Tuesday, July 12, 2016

Prescott, Ohanian: How the Golden State lost its luster - San Jose Mercury News

Prescott, Ohanian: How the Golden State lost its luster - San Jose Mercury News:

Prescott, Ohanian: How the Golden State lost its luster

By Edward C. Prescott and Lee E. Ohanian, Special to The Mercury News

Last month's $167 billion dollar budget deal forged by Gov. Jerry Brown and California lawmakers is four times as large in per capita terms as it was in the early 1960s under Brown's father, Gov. Pat Brown. But despite spending less, the budgets of yesteryear contributed considerably more to economic growth.
State governments of the 1950s and 1960s were an integral part of California's postwar boom, when the state grew from 11 million in 1950 to 30 million in 1990.
The budgets of yesteryear provided a blueprint for how government can promote growth by making investments in education, water and transportation infrastructure.
These investments were made at a challenging time. The baby boom and immigration from other states more than doubled California's population between 1940 and 1960. State resources were strained by the fact that 44 percent of the state's population was 24 years or younger, providing little tax revenue but requiring considerable investments in schools.
Rapid population growth in Southern California highlighted the importance of investing in water and highway infrastructures. Pat Brown's budgets were based on themes of creating opportunities and providing excellence in government. In his 1960 budget statement, Brown argued that "Democracy has come to mean equality of opportunity. Access to education has the highest place."
Pat Brown would undoubtedly be disappointed with today's California education system. A recent UC Berkeley report estimates that over half of California schools do not adequately repair their physical plants. California's K-12 education is now regarded as among the worst in the country.
Brown's 1960 vision of hiring the best teachers and allowing them to excel is hamstrung by teacher unions, particularly the 325,000-member California Teachers Association. The CTA has blocked important education reforms, including modifications to teacher tenure rules that would facilitate removing poorly performing teachers. The state's teacher dismissal rate is about .003 percent per year, reflecting a time-consuming process that can cost as much as $200,000 per case.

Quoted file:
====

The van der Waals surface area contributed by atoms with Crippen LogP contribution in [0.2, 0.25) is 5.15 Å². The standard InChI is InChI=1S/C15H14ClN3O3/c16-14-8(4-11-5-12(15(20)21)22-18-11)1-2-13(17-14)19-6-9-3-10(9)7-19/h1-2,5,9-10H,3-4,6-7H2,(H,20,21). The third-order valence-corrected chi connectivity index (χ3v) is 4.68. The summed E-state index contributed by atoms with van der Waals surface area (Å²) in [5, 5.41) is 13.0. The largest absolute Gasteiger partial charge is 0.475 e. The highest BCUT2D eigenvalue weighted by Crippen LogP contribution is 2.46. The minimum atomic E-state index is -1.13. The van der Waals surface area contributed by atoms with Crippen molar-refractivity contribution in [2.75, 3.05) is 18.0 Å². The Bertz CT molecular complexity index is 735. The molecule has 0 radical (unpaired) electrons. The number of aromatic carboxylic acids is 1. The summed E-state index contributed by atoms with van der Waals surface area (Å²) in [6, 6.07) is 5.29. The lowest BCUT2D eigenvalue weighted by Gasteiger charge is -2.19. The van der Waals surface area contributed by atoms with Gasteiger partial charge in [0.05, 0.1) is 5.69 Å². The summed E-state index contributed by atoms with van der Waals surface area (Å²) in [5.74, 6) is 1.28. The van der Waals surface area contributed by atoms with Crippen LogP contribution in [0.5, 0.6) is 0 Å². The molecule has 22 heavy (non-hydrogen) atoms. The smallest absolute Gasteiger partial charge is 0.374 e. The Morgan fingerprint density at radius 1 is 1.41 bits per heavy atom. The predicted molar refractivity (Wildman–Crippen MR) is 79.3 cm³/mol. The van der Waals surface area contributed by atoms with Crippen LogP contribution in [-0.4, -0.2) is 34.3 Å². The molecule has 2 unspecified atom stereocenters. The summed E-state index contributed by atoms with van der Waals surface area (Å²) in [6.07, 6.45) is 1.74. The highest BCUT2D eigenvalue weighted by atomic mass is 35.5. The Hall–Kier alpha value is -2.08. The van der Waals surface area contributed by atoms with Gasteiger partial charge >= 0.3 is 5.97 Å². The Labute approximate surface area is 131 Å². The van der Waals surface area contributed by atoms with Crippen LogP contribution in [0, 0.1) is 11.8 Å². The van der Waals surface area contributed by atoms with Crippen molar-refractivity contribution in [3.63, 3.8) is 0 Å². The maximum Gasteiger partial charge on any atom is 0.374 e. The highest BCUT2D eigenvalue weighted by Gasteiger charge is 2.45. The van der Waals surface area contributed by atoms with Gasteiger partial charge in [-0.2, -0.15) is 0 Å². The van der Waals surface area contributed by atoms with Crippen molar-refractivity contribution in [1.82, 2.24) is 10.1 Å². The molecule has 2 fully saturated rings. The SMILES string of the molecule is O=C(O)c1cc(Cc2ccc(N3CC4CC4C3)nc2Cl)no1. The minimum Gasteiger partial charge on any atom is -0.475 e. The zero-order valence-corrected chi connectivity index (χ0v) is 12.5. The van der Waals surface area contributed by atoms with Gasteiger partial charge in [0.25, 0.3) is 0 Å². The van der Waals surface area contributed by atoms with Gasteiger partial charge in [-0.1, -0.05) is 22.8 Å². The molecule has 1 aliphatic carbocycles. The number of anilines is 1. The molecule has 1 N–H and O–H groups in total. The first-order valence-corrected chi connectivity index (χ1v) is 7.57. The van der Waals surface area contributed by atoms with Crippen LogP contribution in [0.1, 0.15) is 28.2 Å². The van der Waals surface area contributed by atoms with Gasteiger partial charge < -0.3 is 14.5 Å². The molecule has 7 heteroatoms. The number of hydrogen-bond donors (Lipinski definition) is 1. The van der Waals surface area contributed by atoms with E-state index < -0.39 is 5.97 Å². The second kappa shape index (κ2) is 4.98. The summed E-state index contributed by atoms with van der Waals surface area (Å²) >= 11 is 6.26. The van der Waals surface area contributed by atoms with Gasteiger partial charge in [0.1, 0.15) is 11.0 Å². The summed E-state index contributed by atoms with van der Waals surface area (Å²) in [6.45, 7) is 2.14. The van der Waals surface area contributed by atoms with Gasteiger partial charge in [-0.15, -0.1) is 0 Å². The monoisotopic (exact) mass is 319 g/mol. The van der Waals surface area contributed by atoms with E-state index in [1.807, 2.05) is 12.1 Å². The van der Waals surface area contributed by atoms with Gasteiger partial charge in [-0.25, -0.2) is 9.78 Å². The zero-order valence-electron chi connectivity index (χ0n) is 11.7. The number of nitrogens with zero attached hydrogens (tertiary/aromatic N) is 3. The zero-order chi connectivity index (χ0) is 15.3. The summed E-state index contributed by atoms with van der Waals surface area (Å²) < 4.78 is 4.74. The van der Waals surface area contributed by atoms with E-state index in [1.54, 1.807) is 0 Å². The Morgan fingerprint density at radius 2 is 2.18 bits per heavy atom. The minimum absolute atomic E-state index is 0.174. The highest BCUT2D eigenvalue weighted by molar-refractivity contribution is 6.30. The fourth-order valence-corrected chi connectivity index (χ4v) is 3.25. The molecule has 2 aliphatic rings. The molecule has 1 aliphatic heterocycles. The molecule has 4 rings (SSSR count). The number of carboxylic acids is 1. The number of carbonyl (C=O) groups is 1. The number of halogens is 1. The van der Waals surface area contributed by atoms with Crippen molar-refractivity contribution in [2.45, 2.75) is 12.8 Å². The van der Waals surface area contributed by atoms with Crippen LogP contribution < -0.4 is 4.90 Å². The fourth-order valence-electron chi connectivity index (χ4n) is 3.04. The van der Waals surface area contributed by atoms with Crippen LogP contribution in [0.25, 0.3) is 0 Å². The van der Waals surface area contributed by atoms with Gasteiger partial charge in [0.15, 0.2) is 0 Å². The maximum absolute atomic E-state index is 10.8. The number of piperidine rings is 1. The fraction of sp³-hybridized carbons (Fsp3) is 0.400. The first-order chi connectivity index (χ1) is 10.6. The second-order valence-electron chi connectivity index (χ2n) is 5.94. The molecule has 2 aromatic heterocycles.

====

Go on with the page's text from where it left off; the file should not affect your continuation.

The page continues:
Protecting poorly performing teachers is very costly. Stanford University economist Eric Hanushek finds that removing the bottom 5-10 percent of K-12 teachers would raise our student achievement from well below the average of the developed world, to near the top.

California also made remarkable transportation and water infrastructure investments in the 1960s, but those investments are not being adequately maintained nor expanded. The Reason Foundation ranks California roads as the second worst in the country. The Road Information Program estimates that bad roads coststate drivers $44 billion per year, despite the fact that California gasoline taxes are 40 percent higher than the national average.
California's water infrastructure situation is no better. The last major water infrastructure was the 1960 California Water Project. But as state capital spending declined, the California Water Project never realized the capacity that its planners envisioned. Most of the project was completed by the early 1970s, but California's population has grown by 18 million since then.
The failure to expand water infrastructure is not because voters were unwilling to pay. Since 1970, voters approved 15 of 16 state water bonds, yet this did not deliver major new water storage or canals nor maintain existing infrastructure.
California's capital outlays have declined from about 20 percent of the state budget in the 1960s to about 3 percent today. California's political leaders once agreed that substantial infrastructure investment was a major obligation of state government.
This principle, which created so many opportunities that helped generations of Californians succeed, now sadly appears to be lost.
Edward C. Prescott, a 2004 Nobel Laureate in Economics, is a professor of economics at Arizona State University. Lee E. Ohanian is a professor of economics at UCLA and a senior fellow at the Hoover Institution. They wrote this for the Mercury News.Prescott, Ohanian: How the Golden State lost its luster - San Jose Mercury News:



Latest News and Comment from Education